Minneapolis and St. Paul will begin requiring people to show proof of vaccination or a negative COVID-19 test to dine in bars, restaurants and other places where food and drinks are served. The new policy takes effect Jan. 19. What you need to know:
Where do people need to show proof of vaccination or a negative COVID-19 test?
Licensed businesses where food and beverages are sold for indoor dining. That could include bars, restaurants and coffee shops, as well as movie theaters, sports stadiums, and other venues for large events. In St. Paul, officials estimated just one-third of restaurants would be subject to the mandate because the city only licenses those that sell alcohol.
What about in skyways or other public indoor areas?
The requirements will not apply to skyways or other places where people might congregate to eat takeout, provided those are separate from the businesses preparing the food and drinks. They do not apply to grocery stores, convenience stores and other places where people typically buy food to take elsewhere.
Why aren't other locations where people gather included?
The mayors and health officials in both cities said they chose to focus on locations where people would be removing masks to eat or drink. They noted both cities have other policies requiring people to wear masks in locations where large groups of people are likely to gather.
Who needs to show proof of vaccine or a negative COVID-19 test?
People who are eligible to get a vaccine — those 5 and older — must provide proof of immunization or a negative COVID-19 test. Minneapolis originally required children ages 2 to 4 to provide proof of a negative test, but later rescinded that requirement.
Are there exceptions for people with medical or religious exemptions?
No. The mayors in both cities said they did not include those exceptions, because there is an option to provide proof of a negative test instead of getting vaccinated.
What about employees?
The cities' requirements don't apply to workers but businesses are free to enact their own, stricter rules, if they wish. The mayors in both cities originally required hospitality workers to align with federal vaccination-or-testing rules, but the U.S. Supreme Court struck down the bulk of those requirements on Thursday.
How many shots do people need to meet the vaccination requirements?
People need to provide proof that they received their first series of shots, either two doses for the Pfizer or Moderna vaccines or one dose for the Johnson & Johnson vaccine. They need to have completed their final shot in the series at least two weeks ago. At this time, neither city is requiring proof of a booster shot.
What documents will be accepted as proof?
People can show an "official vaccine record," such as a photo or the hard copy of their vaccination card. They can also use some third-party phone apps, such as Docket. In St. Paul, people 18 and older will also have to show a photo ID. People are not required to show ID in Minneapolis.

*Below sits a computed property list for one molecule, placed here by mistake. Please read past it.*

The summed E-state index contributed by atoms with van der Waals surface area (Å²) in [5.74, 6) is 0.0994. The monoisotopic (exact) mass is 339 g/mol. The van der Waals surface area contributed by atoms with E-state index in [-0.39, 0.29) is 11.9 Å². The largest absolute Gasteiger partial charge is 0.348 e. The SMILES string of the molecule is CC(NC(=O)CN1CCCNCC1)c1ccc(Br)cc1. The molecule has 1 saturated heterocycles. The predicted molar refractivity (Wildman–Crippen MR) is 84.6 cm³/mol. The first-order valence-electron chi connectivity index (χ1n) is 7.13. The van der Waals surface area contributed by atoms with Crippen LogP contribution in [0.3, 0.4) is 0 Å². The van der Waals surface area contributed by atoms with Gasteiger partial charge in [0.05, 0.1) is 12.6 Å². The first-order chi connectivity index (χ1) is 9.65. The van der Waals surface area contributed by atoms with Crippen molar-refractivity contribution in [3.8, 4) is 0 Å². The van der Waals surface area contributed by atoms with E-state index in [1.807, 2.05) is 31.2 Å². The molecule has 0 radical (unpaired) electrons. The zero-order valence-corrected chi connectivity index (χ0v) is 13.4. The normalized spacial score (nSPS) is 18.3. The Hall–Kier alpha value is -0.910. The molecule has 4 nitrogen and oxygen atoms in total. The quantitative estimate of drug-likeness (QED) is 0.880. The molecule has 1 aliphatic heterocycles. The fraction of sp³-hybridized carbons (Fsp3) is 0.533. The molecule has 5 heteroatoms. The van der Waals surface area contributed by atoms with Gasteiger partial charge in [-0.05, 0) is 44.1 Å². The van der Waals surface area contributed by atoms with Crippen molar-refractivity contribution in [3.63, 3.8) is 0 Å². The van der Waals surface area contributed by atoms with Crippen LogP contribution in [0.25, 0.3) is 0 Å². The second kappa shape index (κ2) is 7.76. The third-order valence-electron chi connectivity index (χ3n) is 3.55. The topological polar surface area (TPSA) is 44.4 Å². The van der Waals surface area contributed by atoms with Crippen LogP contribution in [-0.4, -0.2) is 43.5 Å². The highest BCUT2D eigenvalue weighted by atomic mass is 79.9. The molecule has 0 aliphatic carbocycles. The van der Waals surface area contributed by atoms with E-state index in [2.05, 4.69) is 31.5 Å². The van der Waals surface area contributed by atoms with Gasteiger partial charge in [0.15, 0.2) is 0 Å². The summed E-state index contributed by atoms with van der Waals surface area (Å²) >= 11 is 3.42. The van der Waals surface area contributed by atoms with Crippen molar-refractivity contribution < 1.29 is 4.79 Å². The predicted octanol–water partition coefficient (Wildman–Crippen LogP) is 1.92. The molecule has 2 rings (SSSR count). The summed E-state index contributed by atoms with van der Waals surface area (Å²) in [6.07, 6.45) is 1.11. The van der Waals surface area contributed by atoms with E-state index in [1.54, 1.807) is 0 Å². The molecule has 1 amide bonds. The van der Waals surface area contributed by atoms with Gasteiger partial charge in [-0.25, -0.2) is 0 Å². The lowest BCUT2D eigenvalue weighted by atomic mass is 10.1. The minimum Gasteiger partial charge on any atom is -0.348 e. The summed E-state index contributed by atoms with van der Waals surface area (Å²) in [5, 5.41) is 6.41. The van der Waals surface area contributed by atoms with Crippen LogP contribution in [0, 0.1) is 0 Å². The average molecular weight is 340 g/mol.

What types of COVID-19 tests will be accepted, and what counts as proof?
Both cities are requiring people to show proof of a negative PCR or antigen test taken by a medical professional within the past 72 hours. Rapid at-home tests will not be accepted. "There is really no way if you're taking a rapid test at home to be able to match up the results with the actual person taking the test," said Heidi Ritchie, interim health commissioner in Minneapolis. "It's very easy to take a picture of the strip that is your testing results and share it with other people and put it on Facebook or whatnot."
When does the policy take effect?
Jan. 19 at places where tickets aren't required, and Jan. 26 for ticketed events. St. Paul's order will expire in 40 days, at which point Carter said the city will re-evaluate the policy. Frey didn't specify an end date but said he expects the new requirements to be temporary.
Who enforces this?
Businesses will be responsible for making sure their customers show proof of vaccination or a negative COVID-19 test. The cities' licensing divisions will investigate complaints about businesses that don't appear to be complying. Officials in both cities said they hope to focus first on training businesses to enact the requirements, but they could face fines or other penalties if they have multiple violations.
Who put these policies in place?
Minneapolis Mayor Jacob Frey and St. Paul Mayor Melvin Carter issued executive orders. The mayors said in a virtual news conference that they hoped the new policies would encourage people to get vaccinated and prevent widespread closures as the omicron variant continues to create rising COVID-19 cases in both cities. "I can't emphasize this enough," Frey said. "This is a critical next step to avoid closures. We want to stay open, and we need to stay safer."
Note: This story has been updated to reflect changes in the requirements.